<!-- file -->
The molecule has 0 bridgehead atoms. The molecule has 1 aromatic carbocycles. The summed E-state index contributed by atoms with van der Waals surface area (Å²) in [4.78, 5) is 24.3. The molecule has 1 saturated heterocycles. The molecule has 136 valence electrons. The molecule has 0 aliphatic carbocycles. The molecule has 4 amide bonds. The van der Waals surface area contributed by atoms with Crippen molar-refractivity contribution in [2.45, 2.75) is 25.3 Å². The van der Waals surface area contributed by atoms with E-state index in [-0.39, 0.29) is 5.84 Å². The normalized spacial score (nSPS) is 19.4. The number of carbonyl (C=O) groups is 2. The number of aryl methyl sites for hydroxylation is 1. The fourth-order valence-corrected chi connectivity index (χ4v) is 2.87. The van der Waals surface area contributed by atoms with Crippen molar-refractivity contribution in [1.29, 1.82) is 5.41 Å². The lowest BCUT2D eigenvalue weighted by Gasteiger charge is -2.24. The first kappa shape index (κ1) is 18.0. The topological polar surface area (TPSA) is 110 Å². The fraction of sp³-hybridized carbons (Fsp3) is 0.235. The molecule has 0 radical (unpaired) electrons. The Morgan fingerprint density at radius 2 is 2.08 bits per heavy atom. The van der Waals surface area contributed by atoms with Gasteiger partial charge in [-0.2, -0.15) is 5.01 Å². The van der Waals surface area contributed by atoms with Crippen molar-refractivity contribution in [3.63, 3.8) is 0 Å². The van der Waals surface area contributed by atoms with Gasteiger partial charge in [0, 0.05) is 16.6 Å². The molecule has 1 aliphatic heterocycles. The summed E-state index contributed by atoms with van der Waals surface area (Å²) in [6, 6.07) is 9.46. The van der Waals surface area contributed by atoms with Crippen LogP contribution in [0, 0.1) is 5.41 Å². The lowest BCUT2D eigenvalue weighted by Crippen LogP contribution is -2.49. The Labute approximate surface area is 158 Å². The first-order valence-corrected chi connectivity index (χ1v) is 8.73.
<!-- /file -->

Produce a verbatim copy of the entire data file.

The molecule has 0 bridgehead atoms. The molecule has 1 aromatic carbocycles. The summed E-state index contributed by atoms with van der Waals surface area (Å²) in [4.78, 5) is 24.3. The molecule has 1 saturated heterocycles. The molecule has 136 valence electrons. The molecule has 0 aliphatic carbocycles. The molecule has 4 amide bonds. The van der Waals surface area contributed by atoms with Crippen molar-refractivity contribution in [2.45, 2.75) is 25.3 Å². The van der Waals surface area contributed by atoms with E-state index in [-0.39, 0.29) is 5.84 Å². The normalized spacial score (nSPS) is 19.4. The number of carbonyl (C=O) groups is 2. The number of aryl methyl sites for hydroxylation is 1. The fourth-order valence-corrected chi connectivity index (χ4v) is 2.87. The van der Waals surface area contributed by atoms with Crippen molar-refractivity contribution in [1.29, 1.82) is 5.41 Å². The lowest BCUT2D eigenvalue weighted by Gasteiger charge is -2.24. The first kappa shape index (κ1) is 18.0. The topological polar surface area (TPSA) is 110 Å². The fraction of sp³-hybridized carbons (Fsp3) is 0.235. The molecule has 0 radical (unpaired) electrons. The Morgan fingerprint density at radius 2 is 2.08 bits per heavy atom. The van der Waals surface area contributed by atoms with Gasteiger partial charge in [-0.2, -0.15) is 5.01 Å². The van der Waals surface area contributed by atoms with Crippen molar-refractivity contribution in [3.63, 3.8) is 0 Å². The van der Waals surface area contributed by atoms with Gasteiger partial charge in [0, 0.05) is 16.6 Å². The molecule has 1 aliphatic heterocycles. The summed E-state index contributed by atoms with van der Waals surface area (Å²) in [6, 6.07) is 9.46. The van der Waals surface area contributed by atoms with Crippen LogP contribution in [0, 0.1) is 5.41 Å². The lowest BCUT2D eigenvalue weighted by Crippen LogP contribution is -2.49. The Labute approximate surface area is 158 Å². The first-order valence-corrected chi connectivity index (χ1v) is 8.73.